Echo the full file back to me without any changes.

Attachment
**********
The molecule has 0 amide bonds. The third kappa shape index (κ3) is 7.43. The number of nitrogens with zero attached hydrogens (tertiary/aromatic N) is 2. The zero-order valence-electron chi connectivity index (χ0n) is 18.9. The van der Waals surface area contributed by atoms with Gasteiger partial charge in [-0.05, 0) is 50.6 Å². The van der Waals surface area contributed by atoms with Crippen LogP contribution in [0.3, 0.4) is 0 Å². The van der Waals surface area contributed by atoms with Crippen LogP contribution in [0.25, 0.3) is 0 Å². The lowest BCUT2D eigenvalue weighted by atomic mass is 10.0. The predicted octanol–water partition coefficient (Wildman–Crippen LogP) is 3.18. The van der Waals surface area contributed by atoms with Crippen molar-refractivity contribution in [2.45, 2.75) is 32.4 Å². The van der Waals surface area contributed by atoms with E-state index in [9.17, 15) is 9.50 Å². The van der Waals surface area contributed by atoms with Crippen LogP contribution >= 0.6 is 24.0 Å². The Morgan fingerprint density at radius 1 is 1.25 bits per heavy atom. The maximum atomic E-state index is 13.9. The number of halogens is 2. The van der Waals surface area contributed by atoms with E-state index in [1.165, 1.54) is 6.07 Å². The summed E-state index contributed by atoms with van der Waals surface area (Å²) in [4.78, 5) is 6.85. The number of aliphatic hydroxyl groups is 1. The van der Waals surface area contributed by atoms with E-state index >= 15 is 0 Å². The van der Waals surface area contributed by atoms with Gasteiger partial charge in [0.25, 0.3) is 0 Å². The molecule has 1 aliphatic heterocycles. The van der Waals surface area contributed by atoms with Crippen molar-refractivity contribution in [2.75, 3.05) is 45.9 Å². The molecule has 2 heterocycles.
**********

The molecule has 0 amide bonds. The third kappa shape index (κ3) is 7.43. The number of nitrogens with zero attached hydrogens (tertiary/aromatic N) is 2. The zero-order valence-electron chi connectivity index (χ0n) is 18.9. The van der Waals surface area contributed by atoms with Gasteiger partial charge in [-0.05, 0) is 50.6 Å². The van der Waals surface area contributed by atoms with Crippen LogP contribution in [0.3, 0.4) is 0 Å². The van der Waals surface area contributed by atoms with Crippen LogP contribution in [0.25, 0.3) is 0 Å². The lowest BCUT2D eigenvalue weighted by atomic mass is 10.0. The predicted octanol–water partition coefficient (Wildman–Crippen LogP) is 3.18. The van der Waals surface area contributed by atoms with Crippen molar-refractivity contribution in [2.45, 2.75) is 32.4 Å². The van der Waals surface area contributed by atoms with E-state index in [9.17, 15) is 9.50 Å². The van der Waals surface area contributed by atoms with Crippen LogP contribution >= 0.6 is 24.0 Å². The Morgan fingerprint density at radius 1 is 1.25 bits per heavy atom. The maximum atomic E-state index is 13.9. The number of halogens is 2. The van der Waals surface area contributed by atoms with E-state index in [1.165, 1.54) is 6.07 Å². The summed E-state index contributed by atoms with van der Waals surface area (Å²) in [4.78, 5) is 6.85. The number of aliphatic hydroxyl groups is 1. The van der Waals surface area contributed by atoms with E-state index >= 15 is 0 Å². The van der Waals surface area contributed by atoms with Gasteiger partial charge in [0.25, 0.3) is 0 Å². The molecule has 1 aliphatic heterocycles. The van der Waals surface area contributed by atoms with Crippen molar-refractivity contribution in [2.75, 3.05) is 45.9 Å². The molecule has 2 heterocycles.